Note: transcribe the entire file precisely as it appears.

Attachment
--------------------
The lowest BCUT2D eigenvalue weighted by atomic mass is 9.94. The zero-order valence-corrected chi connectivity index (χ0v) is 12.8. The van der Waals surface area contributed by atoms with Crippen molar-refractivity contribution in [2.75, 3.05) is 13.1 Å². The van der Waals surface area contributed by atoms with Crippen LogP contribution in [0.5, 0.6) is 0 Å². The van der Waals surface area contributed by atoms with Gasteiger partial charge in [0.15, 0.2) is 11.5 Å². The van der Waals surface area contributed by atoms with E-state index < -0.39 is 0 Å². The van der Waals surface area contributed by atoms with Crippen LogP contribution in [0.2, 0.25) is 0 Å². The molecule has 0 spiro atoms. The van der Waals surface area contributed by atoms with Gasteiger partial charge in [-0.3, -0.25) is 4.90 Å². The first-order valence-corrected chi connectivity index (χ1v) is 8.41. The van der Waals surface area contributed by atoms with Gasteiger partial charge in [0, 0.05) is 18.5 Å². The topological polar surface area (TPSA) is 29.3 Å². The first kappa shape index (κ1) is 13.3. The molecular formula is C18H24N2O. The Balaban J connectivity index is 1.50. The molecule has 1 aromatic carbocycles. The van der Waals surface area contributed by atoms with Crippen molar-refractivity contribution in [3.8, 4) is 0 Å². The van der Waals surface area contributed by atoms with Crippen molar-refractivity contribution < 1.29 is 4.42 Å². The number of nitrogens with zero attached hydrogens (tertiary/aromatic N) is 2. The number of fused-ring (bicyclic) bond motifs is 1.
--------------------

The lowest BCUT2D eigenvalue weighted by atomic mass is 9.94. The zero-order valence-corrected chi connectivity index (χ0v) is 12.8. The van der Waals surface area contributed by atoms with Crippen molar-refractivity contribution in [2.75, 3.05) is 13.1 Å². The van der Waals surface area contributed by atoms with Crippen LogP contribution in [0.5, 0.6) is 0 Å². The van der Waals surface area contributed by atoms with Gasteiger partial charge in [0.15, 0.2) is 11.5 Å². The van der Waals surface area contributed by atoms with E-state index < -0.39 is 0 Å². The van der Waals surface area contributed by atoms with Crippen LogP contribution in [0.2, 0.25) is 0 Å². The molecule has 0 spiro atoms. The van der Waals surface area contributed by atoms with Gasteiger partial charge in [-0.3, -0.25) is 4.90 Å². The first-order valence-corrected chi connectivity index (χ1v) is 8.41. The van der Waals surface area contributed by atoms with Gasteiger partial charge in [0, 0.05) is 18.5 Å². The topological polar surface area (TPSA) is 29.3 Å². The first kappa shape index (κ1) is 13.3. The molecular formula is C18H24N2O. The Balaban J connectivity index is 1.50. The molecule has 1 aromatic carbocycles. The van der Waals surface area contributed by atoms with Crippen molar-refractivity contribution in [3.8, 4) is 0 Å². The van der Waals surface area contributed by atoms with Crippen molar-refractivity contribution < 1.29 is 4.42 Å². The number of nitrogens with zero attached hydrogens (tertiary/aromatic N) is 2. The number of fused-ring (bicyclic) bond motifs is 1.